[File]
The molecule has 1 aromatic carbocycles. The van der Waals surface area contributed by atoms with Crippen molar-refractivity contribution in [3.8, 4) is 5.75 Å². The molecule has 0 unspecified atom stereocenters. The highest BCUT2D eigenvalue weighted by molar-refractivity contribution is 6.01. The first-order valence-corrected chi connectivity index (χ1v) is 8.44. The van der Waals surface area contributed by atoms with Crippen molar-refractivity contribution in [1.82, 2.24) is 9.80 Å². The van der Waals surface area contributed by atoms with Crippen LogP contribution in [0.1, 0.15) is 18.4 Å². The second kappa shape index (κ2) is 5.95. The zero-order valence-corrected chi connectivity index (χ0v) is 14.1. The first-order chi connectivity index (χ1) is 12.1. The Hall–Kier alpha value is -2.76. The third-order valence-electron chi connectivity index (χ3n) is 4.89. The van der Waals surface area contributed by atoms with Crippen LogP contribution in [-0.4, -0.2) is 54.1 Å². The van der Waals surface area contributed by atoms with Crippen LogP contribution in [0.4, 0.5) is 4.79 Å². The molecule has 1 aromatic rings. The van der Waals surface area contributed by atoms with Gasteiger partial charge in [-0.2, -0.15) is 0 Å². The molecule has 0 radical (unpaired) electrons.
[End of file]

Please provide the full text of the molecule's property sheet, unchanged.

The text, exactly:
The molecule has 1 aromatic carbocycles. The van der Waals surface area contributed by atoms with Crippen molar-refractivity contribution in [3.8, 4) is 5.75 Å². The molecule has 0 unspecified atom stereocenters. The highest BCUT2D eigenvalue weighted by molar-refractivity contribution is 6.01. The first-order valence-corrected chi connectivity index (χ1v) is 8.44. The van der Waals surface area contributed by atoms with Crippen molar-refractivity contribution in [1.82, 2.24) is 9.80 Å². The van der Waals surface area contributed by atoms with Crippen LogP contribution in [0.1, 0.15) is 18.4 Å². The second kappa shape index (κ2) is 5.95. The zero-order valence-corrected chi connectivity index (χ0v) is 14.1. The first-order chi connectivity index (χ1) is 12.1. The Hall–Kier alpha value is -2.76. The third-order valence-electron chi connectivity index (χ3n) is 4.89. The van der Waals surface area contributed by atoms with Crippen LogP contribution in [-0.4, -0.2) is 54.1 Å². The van der Waals surface area contributed by atoms with Crippen LogP contribution in [0.4, 0.5) is 4.79 Å². The molecule has 1 aromatic rings. The van der Waals surface area contributed by atoms with Gasteiger partial charge in [-0.2, -0.15) is 0 Å². The molecule has 0 radical (unpaired) electrons.